String transport

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String Transport or Yunitskiy String Transport is an elevated transportation system using two "strings" or tracks with a wheeled vehicle riding on them. It is proposed for both freight and passengers designed by Russian inventor Anatoly Yunitskiy.

The project received grants from UN-HABITAT.

In 2008 the pilot route in Khabarovsk was planned. But specialists of Moscow State University of Railway Engineering was given a negative opinion for the project and it was not implemented.

Technical[edit]

The string transport is a transport system design not yet built nor planned. Only small scale models exist.

The way design is based upon the use of strings built with high-tensioned steel wires inserted into a concrete/resin core and enveloped within a steel shell. It differs from traditional cable ropeways by using a perfectly flat rolling way to limit the wear, rolling resistance and noise. The functions dedicated to rope tension and rolling way are handled by separate parts. Low span intervals (~50m) coupled with tension much higher than common ropeway allow for low sag, permitting high speed operation.

The string attachments are fixed and there is no tensioning system. The steel thermal expansion over the seasons is absorbed by the modification of the tension stress in the string. As such there are no junction gaps in the rail except for switches, which are built similarly to railway switches. In principle, the system can utilize the most direct possible route, but it is possible to create curves by using intermediate supports which locally replace the string with steel structures.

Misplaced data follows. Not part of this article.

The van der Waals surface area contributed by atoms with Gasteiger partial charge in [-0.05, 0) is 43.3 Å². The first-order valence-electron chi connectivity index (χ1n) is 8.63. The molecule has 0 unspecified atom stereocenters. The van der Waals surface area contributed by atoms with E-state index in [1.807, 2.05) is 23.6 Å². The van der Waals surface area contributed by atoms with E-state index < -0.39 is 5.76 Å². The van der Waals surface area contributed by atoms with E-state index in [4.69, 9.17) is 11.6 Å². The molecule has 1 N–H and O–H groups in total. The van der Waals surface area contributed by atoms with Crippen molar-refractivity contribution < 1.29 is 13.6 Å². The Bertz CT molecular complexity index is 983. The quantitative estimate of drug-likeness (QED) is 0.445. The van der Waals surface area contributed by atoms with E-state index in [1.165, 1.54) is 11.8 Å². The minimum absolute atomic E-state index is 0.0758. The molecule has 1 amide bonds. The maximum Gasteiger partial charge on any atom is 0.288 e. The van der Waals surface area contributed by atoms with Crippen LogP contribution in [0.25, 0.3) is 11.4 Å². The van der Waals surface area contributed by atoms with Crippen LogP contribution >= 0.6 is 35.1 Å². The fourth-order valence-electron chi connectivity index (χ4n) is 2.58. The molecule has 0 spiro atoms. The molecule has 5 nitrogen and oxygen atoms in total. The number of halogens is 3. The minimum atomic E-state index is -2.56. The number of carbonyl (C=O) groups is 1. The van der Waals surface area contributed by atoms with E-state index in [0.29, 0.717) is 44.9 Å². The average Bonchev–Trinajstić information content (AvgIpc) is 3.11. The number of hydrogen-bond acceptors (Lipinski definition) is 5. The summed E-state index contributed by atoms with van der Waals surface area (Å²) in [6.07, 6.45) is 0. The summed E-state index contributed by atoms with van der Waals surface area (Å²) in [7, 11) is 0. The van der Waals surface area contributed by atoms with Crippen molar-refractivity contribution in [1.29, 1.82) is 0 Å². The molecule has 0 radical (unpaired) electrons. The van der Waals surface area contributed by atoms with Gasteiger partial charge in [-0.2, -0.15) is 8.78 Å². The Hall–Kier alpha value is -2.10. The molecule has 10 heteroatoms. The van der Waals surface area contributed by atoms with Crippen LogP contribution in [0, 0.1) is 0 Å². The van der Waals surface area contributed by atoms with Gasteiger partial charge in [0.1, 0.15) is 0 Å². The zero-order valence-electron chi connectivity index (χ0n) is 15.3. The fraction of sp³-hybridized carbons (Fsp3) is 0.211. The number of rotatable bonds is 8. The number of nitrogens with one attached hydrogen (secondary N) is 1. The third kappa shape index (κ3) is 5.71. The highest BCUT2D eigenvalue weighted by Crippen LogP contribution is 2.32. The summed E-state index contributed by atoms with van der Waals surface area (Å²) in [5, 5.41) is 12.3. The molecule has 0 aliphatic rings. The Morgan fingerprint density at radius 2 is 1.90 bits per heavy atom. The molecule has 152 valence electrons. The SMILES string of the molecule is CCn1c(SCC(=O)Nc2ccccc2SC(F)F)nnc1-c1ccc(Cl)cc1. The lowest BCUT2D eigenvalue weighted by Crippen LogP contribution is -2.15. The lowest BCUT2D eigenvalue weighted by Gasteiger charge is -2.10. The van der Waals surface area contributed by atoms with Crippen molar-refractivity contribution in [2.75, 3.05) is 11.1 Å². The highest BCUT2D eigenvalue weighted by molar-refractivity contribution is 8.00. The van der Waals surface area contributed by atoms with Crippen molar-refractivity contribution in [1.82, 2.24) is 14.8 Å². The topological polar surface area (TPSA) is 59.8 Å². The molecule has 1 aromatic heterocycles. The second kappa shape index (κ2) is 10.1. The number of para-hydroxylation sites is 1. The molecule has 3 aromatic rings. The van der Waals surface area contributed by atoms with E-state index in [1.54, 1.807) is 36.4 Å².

Vehicles[edit]

Requiring minimal ground clearance, the vehicles are streamlined, creating very low aerodynamic drag, resulting in low power consumption. The absence of any standardized gauge permits wider gauge and wheel position less intrusive in vehicles than for an ordinary railway. While some recent concept drawings show electric motors being used, the system was originally proposed using internal combustion engines for power.

Proof of concept[edit]

No complete full scale prototype has been built or tested.

  • The test model built in 2001,[1] which was created with a tube supported with a wire rope and spreaders, unlike the monolithic string as proposed now, have proven that there is no loss of traction, even under icy conditions.
  • Miscellaneous models were built either with one or two strings. The dynamic and wind behaviour was tested by using a single-string 1/10 scale model in 2006.[2]
  • Fatigue handling of the rail, which is an integral part of the string is being studied. As for pre- or post-tensioned beams mixing steel and concrete, fatigue studies are also being carried out. The designer proposes low overall fatigue, considering that the variation of the string tension due to vehicle weight is relatively low.
  • The use of internal combustion engines on an elevated travel-way that lacks a means to immediately evacuate potential passengers raises safety concerns. Electric traction, while more costly, should be safer.

See also[edit]

Notes and references[edit]

  1. ^ http://www.youtube.com/watch?v=5E7KpMXvZjo&feature=player_embedded#at=54
  2. ^ http://www.alternatetransport.com/html/stu_video.php?video=STU_Video10&res=high

External links[edit]